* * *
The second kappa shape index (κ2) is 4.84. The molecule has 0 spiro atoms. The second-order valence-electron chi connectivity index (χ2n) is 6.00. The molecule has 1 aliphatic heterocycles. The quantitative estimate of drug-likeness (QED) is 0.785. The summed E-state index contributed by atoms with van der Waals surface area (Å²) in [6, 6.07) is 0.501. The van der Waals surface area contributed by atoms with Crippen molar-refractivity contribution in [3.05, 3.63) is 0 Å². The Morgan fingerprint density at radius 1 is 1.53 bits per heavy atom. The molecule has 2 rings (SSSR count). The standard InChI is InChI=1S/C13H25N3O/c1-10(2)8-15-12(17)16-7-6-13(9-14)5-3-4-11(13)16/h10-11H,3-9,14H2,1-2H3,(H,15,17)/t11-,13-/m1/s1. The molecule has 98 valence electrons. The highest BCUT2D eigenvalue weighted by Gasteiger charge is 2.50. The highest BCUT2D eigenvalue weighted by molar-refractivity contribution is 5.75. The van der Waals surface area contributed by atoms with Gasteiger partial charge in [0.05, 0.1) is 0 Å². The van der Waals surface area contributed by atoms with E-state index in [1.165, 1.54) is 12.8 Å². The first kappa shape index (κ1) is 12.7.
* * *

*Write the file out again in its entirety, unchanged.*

The second kappa shape index (κ2) is 4.84. The molecule has 0 spiro atoms. The second-order valence-electron chi connectivity index (χ2n) is 6.00. The molecule has 1 aliphatic heterocycles. The quantitative estimate of drug-likeness (QED) is 0.785. The summed E-state index contributed by atoms with van der Waals surface area (Å²) in [6, 6.07) is 0.501. The van der Waals surface area contributed by atoms with Crippen molar-refractivity contribution in [3.05, 3.63) is 0 Å². The Morgan fingerprint density at radius 1 is 1.53 bits per heavy atom. The molecule has 2 rings (SSSR count). The standard InChI is InChI=1S/C13H25N3O/c1-10(2)8-15-12(17)16-7-6-13(9-14)5-3-4-11(13)16/h10-11H,3-9,14H2,1-2H3,(H,15,17)/t11-,13-/m1/s1. The molecule has 98 valence electrons. The highest BCUT2D eigenvalue weighted by Gasteiger charge is 2.50. The highest BCUT2D eigenvalue weighted by molar-refractivity contribution is 5.75. The van der Waals surface area contributed by atoms with Gasteiger partial charge in [0.05, 0.1) is 0 Å². The van der Waals surface area contributed by atoms with E-state index in [1.165, 1.54) is 12.8 Å². The first kappa shape index (κ1) is 12.7.